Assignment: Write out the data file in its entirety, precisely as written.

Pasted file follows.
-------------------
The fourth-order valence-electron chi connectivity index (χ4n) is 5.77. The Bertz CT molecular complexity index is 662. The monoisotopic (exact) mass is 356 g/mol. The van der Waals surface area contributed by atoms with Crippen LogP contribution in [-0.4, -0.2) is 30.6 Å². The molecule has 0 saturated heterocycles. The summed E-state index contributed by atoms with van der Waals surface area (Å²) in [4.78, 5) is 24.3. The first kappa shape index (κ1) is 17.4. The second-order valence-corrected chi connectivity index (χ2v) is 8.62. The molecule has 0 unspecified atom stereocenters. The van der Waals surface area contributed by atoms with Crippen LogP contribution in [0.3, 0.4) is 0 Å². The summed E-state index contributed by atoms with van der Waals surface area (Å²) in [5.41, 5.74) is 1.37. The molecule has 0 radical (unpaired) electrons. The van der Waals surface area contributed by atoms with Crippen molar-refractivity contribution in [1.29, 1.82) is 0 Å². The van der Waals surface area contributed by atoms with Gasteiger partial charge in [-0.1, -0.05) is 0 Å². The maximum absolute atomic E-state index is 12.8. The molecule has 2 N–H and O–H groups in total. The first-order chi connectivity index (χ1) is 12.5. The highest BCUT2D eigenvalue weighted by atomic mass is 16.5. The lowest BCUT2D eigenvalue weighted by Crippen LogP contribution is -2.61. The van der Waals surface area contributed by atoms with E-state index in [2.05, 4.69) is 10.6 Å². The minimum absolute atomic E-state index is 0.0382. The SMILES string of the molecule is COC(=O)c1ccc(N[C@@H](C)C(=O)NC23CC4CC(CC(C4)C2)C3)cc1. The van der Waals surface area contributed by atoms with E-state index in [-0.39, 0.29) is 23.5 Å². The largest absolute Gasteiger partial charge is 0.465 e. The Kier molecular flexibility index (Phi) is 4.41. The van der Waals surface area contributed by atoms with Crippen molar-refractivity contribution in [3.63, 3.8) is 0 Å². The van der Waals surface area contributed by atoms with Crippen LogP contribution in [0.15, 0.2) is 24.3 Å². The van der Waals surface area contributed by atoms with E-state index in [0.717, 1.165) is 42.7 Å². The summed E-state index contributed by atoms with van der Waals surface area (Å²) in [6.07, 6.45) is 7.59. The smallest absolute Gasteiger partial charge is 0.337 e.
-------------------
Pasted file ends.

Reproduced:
The fourth-order valence-electron chi connectivity index (χ4n) is 5.77. The Bertz CT molecular complexity index is 662. The monoisotopic (exact) mass is 356 g/mol. The van der Waals surface area contributed by atoms with Crippen LogP contribution in [-0.4, -0.2) is 30.6 Å². The molecule has 0 saturated heterocycles. The summed E-state index contributed by atoms with van der Waals surface area (Å²) in [4.78, 5) is 24.3. The first kappa shape index (κ1) is 17.4. The second-order valence-corrected chi connectivity index (χ2v) is 8.62. The molecule has 0 unspecified atom stereocenters. The van der Waals surface area contributed by atoms with Crippen LogP contribution in [0.3, 0.4) is 0 Å². The summed E-state index contributed by atoms with van der Waals surface area (Å²) in [5.41, 5.74) is 1.37. The molecule has 0 radical (unpaired) electrons. The van der Waals surface area contributed by atoms with Crippen molar-refractivity contribution in [1.29, 1.82) is 0 Å². The van der Waals surface area contributed by atoms with Gasteiger partial charge in [-0.1, -0.05) is 0 Å². The maximum absolute atomic E-state index is 12.8. The molecule has 2 N–H and O–H groups in total. The first-order chi connectivity index (χ1) is 12.5. The highest BCUT2D eigenvalue weighted by atomic mass is 16.5. The lowest BCUT2D eigenvalue weighted by Crippen LogP contribution is -2.61. The van der Waals surface area contributed by atoms with E-state index in [2.05, 4.69) is 10.6 Å². The minimum absolute atomic E-state index is 0.0382. The SMILES string of the molecule is COC(=O)c1ccc(N[C@@H](C)C(=O)NC23CC4CC(CC(C4)C2)C3)cc1. The van der Waals surface area contributed by atoms with E-state index in [-0.39, 0.29) is 23.5 Å². The largest absolute Gasteiger partial charge is 0.465 e. The Kier molecular flexibility index (Phi) is 4.41. The van der Waals surface area contributed by atoms with Crippen molar-refractivity contribution in [3.63, 3.8) is 0 Å². The van der Waals surface area contributed by atoms with Crippen LogP contribution in [0.15, 0.2) is 24.3 Å². The van der Waals surface area contributed by atoms with E-state index in [0.717, 1.165) is 42.7 Å². The summed E-state index contributed by atoms with van der Waals surface area (Å²) in [6.07, 6.45) is 7.59. The smallest absolute Gasteiger partial charge is 0.337 e.